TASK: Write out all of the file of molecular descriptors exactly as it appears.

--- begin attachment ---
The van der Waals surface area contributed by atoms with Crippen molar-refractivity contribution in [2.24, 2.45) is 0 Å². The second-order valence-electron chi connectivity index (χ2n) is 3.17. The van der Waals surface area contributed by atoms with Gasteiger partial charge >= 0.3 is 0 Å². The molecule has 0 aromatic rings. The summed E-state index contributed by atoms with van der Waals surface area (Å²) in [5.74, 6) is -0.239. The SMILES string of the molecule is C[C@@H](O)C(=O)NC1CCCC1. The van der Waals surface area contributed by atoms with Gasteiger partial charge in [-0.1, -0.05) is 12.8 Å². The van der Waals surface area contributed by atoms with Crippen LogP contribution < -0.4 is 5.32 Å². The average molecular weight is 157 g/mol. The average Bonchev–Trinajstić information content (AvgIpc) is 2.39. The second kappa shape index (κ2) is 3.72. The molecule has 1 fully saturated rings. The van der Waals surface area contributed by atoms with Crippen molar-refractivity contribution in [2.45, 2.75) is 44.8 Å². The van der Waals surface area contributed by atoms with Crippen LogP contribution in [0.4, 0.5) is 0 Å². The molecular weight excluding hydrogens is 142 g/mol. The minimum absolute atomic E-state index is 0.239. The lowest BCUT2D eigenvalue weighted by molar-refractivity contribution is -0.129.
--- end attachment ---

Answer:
The van der Waals surface area contributed by atoms with Crippen molar-refractivity contribution in [2.24, 2.45) is 0 Å². The second-order valence-electron chi connectivity index (χ2n) is 3.17. The van der Waals surface area contributed by atoms with Gasteiger partial charge >= 0.3 is 0 Å². The molecule has 0 aromatic rings. The summed E-state index contributed by atoms with van der Waals surface area (Å²) in [5.74, 6) is -0.239. The SMILES string of the molecule is C[C@@H](O)C(=O)NC1CCCC1. The van der Waals surface area contributed by atoms with Gasteiger partial charge in [-0.1, -0.05) is 12.8 Å². The van der Waals surface area contributed by atoms with Crippen LogP contribution < -0.4 is 5.32 Å². The average molecular weight is 157 g/mol. The average Bonchev–Trinajstić information content (AvgIpc) is 2.39. The second kappa shape index (κ2) is 3.72. The molecule has 1 fully saturated rings. The van der Waals surface area contributed by atoms with Crippen molar-refractivity contribution in [2.45, 2.75) is 44.8 Å². The van der Waals surface area contributed by atoms with Crippen LogP contribution in [0.4, 0.5) is 0 Å². The molecular weight excluding hydrogens is 142 g/mol. The minimum absolute atomic E-state index is 0.239. The lowest BCUT2D eigenvalue weighted by molar-refractivity contribution is -0.129.